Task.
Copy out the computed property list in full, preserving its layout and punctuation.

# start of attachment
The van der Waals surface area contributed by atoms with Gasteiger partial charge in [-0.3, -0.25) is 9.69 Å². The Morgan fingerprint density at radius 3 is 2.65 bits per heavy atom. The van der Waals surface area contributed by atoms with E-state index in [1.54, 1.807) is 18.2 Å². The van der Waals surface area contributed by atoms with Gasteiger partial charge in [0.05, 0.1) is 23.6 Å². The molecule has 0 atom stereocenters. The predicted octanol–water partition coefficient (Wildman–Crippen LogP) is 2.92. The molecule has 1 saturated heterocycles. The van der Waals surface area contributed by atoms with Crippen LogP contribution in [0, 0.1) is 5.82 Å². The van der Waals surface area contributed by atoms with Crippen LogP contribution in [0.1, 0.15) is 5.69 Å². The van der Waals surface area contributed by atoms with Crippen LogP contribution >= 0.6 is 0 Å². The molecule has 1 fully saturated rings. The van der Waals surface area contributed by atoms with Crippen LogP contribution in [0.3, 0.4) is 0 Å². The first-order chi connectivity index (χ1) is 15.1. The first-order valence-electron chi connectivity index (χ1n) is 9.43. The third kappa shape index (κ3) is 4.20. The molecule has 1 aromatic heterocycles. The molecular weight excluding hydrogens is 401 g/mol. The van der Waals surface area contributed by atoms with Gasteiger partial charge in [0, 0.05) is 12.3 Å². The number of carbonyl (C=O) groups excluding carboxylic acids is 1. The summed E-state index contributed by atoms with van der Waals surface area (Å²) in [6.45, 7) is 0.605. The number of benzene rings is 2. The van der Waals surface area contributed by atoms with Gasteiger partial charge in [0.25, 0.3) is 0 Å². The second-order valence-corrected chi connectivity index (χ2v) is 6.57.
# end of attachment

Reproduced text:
The van der Waals surface area contributed by atoms with Gasteiger partial charge in [-0.3, -0.25) is 9.69 Å². The Morgan fingerprint density at radius 3 is 2.65 bits per heavy atom. The van der Waals surface area contributed by atoms with E-state index in [1.54, 1.807) is 18.2 Å². The van der Waals surface area contributed by atoms with Gasteiger partial charge in [0.05, 0.1) is 23.6 Å². The molecule has 0 atom stereocenters. The predicted octanol–water partition coefficient (Wildman–Crippen LogP) is 2.92. The molecule has 1 saturated heterocycles. The van der Waals surface area contributed by atoms with Crippen LogP contribution in [0, 0.1) is 5.82 Å². The van der Waals surface area contributed by atoms with Crippen LogP contribution in [0.1, 0.15) is 5.69 Å². The van der Waals surface area contributed by atoms with Crippen LogP contribution >= 0.6 is 0 Å². The molecule has 1 fully saturated rings. The van der Waals surface area contributed by atoms with Crippen LogP contribution in [0.3, 0.4) is 0 Å². The first-order chi connectivity index (χ1) is 15.1. The first-order valence-electron chi connectivity index (χ1n) is 9.43. The third kappa shape index (κ3) is 4.20. The molecule has 1 aromatic heterocycles. The molecular weight excluding hydrogens is 401 g/mol. The van der Waals surface area contributed by atoms with Gasteiger partial charge in [0, 0.05) is 12.3 Å². The number of carbonyl (C=O) groups excluding carboxylic acids is 1. The summed E-state index contributed by atoms with van der Waals surface area (Å²) in [6.45, 7) is 0.605. The number of benzene rings is 2. The van der Waals surface area contributed by atoms with Gasteiger partial charge in [0.25, 0.3) is 0 Å². The second-order valence-corrected chi connectivity index (χ2v) is 6.57.